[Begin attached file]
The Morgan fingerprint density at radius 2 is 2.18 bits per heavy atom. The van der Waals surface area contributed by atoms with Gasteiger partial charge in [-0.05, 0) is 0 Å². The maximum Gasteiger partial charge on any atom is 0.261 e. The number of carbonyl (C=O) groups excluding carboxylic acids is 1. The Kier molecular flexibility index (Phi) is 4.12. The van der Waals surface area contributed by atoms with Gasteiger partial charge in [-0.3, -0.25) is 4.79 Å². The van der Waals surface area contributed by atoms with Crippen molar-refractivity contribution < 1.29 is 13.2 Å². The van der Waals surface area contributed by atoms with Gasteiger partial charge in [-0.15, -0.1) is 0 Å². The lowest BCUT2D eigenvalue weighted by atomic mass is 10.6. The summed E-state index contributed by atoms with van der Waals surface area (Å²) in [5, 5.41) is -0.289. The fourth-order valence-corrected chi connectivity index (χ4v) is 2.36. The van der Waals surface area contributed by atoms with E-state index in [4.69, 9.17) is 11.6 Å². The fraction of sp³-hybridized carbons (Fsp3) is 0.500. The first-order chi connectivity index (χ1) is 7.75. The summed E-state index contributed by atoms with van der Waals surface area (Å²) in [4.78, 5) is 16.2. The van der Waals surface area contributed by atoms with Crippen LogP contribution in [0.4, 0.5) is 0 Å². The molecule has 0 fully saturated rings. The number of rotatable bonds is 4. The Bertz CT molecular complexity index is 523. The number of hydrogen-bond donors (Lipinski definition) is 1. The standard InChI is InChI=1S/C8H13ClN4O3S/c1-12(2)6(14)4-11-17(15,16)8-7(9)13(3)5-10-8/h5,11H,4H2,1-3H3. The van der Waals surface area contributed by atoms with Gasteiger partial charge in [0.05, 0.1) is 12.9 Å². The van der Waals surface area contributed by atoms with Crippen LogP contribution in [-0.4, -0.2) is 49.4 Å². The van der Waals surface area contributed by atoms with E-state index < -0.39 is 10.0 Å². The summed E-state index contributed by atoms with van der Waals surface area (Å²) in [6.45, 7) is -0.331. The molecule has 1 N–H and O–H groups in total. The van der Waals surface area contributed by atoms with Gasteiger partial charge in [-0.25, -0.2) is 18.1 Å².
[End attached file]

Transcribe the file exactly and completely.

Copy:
The Morgan fingerprint density at radius 2 is 2.18 bits per heavy atom. The van der Waals surface area contributed by atoms with Gasteiger partial charge in [-0.05, 0) is 0 Å². The maximum Gasteiger partial charge on any atom is 0.261 e. The number of carbonyl (C=O) groups excluding carboxylic acids is 1. The Kier molecular flexibility index (Phi) is 4.12. The van der Waals surface area contributed by atoms with Gasteiger partial charge in [-0.3, -0.25) is 4.79 Å². The van der Waals surface area contributed by atoms with Crippen molar-refractivity contribution < 1.29 is 13.2 Å². The van der Waals surface area contributed by atoms with Gasteiger partial charge in [-0.15, -0.1) is 0 Å². The lowest BCUT2D eigenvalue weighted by atomic mass is 10.6. The summed E-state index contributed by atoms with van der Waals surface area (Å²) in [5, 5.41) is -0.289. The fourth-order valence-corrected chi connectivity index (χ4v) is 2.36. The van der Waals surface area contributed by atoms with E-state index in [4.69, 9.17) is 11.6 Å². The fraction of sp³-hybridized carbons (Fsp3) is 0.500. The first-order chi connectivity index (χ1) is 7.75. The summed E-state index contributed by atoms with van der Waals surface area (Å²) in [4.78, 5) is 16.2. The van der Waals surface area contributed by atoms with Crippen LogP contribution in [0.4, 0.5) is 0 Å². The molecule has 0 fully saturated rings. The number of rotatable bonds is 4. The Bertz CT molecular complexity index is 523. The number of hydrogen-bond donors (Lipinski definition) is 1. The standard InChI is InChI=1S/C8H13ClN4O3S/c1-12(2)6(14)4-11-17(15,16)8-7(9)13(3)5-10-8/h5,11H,4H2,1-3H3. The van der Waals surface area contributed by atoms with Gasteiger partial charge in [0.05, 0.1) is 12.9 Å². The van der Waals surface area contributed by atoms with Crippen LogP contribution in [-0.4, -0.2) is 49.4 Å². The van der Waals surface area contributed by atoms with E-state index < -0.39 is 10.0 Å². The summed E-state index contributed by atoms with van der Waals surface area (Å²) in [6.45, 7) is -0.331. The molecule has 1 N–H and O–H groups in total. The van der Waals surface area contributed by atoms with Gasteiger partial charge in [-0.25, -0.2) is 18.1 Å².